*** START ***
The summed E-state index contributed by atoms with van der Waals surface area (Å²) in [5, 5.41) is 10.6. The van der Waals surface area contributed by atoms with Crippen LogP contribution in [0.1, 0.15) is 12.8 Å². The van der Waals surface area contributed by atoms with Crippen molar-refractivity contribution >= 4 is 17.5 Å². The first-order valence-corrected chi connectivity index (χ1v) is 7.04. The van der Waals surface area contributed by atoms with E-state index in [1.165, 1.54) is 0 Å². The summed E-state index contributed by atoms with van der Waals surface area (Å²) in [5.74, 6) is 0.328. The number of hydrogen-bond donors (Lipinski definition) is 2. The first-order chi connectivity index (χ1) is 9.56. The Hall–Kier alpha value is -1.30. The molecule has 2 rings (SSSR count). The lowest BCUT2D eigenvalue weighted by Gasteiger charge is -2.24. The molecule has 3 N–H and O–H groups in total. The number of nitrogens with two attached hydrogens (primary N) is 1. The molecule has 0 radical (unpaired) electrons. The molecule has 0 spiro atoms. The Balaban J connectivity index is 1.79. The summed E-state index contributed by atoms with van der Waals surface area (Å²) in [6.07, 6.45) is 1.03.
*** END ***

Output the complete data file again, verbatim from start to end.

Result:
The summed E-state index contributed by atoms with van der Waals surface area (Å²) in [5, 5.41) is 10.6. The van der Waals surface area contributed by atoms with Crippen LogP contribution in [0.1, 0.15) is 12.8 Å². The van der Waals surface area contributed by atoms with Crippen molar-refractivity contribution >= 4 is 17.5 Å². The first-order valence-corrected chi connectivity index (χ1v) is 7.04. The van der Waals surface area contributed by atoms with E-state index in [1.165, 1.54) is 0 Å². The summed E-state index contributed by atoms with van der Waals surface area (Å²) in [5.74, 6) is 0.328. The number of hydrogen-bond donors (Lipinski definition) is 2. The first-order chi connectivity index (χ1) is 9.56. The Hall–Kier alpha value is -1.30. The molecule has 2 rings (SSSR count). The lowest BCUT2D eigenvalue weighted by Gasteiger charge is -2.24. The molecule has 3 N–H and O–H groups in total. The number of nitrogens with two attached hydrogens (primary N) is 1. The molecule has 0 radical (unpaired) electrons. The molecule has 0 spiro atoms. The Balaban J connectivity index is 1.79. The summed E-state index contributed by atoms with van der Waals surface area (Å²) in [6.07, 6.45) is 1.03.